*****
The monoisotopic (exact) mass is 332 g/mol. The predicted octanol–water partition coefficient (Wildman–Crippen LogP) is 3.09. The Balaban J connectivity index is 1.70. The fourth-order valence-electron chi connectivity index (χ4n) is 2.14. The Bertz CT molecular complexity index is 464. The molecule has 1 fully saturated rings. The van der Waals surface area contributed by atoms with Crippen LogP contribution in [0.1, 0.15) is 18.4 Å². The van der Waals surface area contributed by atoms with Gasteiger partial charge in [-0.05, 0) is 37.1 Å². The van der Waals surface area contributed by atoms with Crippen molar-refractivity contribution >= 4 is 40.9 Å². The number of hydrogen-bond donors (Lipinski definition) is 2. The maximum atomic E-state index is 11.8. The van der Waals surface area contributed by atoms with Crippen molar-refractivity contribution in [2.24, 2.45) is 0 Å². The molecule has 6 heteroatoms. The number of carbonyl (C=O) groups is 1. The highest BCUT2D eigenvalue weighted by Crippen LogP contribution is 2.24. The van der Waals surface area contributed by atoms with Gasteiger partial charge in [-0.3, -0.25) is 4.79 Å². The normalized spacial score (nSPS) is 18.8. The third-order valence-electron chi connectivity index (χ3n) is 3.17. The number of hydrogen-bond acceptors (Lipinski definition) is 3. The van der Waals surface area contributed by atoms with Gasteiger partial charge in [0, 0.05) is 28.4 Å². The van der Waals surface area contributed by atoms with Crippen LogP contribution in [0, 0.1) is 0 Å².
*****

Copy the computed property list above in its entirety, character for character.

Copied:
The monoisotopic (exact) mass is 332 g/mol. The predicted octanol–water partition coefficient (Wildman–Crippen LogP) is 3.09. The Balaban J connectivity index is 1.70. The fourth-order valence-electron chi connectivity index (χ4n) is 2.14. The Bertz CT molecular complexity index is 464. The molecule has 1 fully saturated rings. The van der Waals surface area contributed by atoms with Crippen LogP contribution in [0.1, 0.15) is 18.4 Å². The van der Waals surface area contributed by atoms with Gasteiger partial charge in [-0.05, 0) is 37.1 Å². The van der Waals surface area contributed by atoms with Crippen molar-refractivity contribution >= 4 is 40.9 Å². The number of hydrogen-bond donors (Lipinski definition) is 2. The maximum atomic E-state index is 11.8. The van der Waals surface area contributed by atoms with Crippen molar-refractivity contribution in [2.24, 2.45) is 0 Å². The molecule has 6 heteroatoms. The number of carbonyl (C=O) groups is 1. The highest BCUT2D eigenvalue weighted by Crippen LogP contribution is 2.24. The van der Waals surface area contributed by atoms with Gasteiger partial charge in [-0.3, -0.25) is 4.79 Å². The normalized spacial score (nSPS) is 18.8. The third-order valence-electron chi connectivity index (χ3n) is 3.17. The number of hydrogen-bond acceptors (Lipinski definition) is 3. The van der Waals surface area contributed by atoms with Gasteiger partial charge in [0, 0.05) is 28.4 Å². The van der Waals surface area contributed by atoms with Crippen LogP contribution in [0, 0.1) is 0 Å².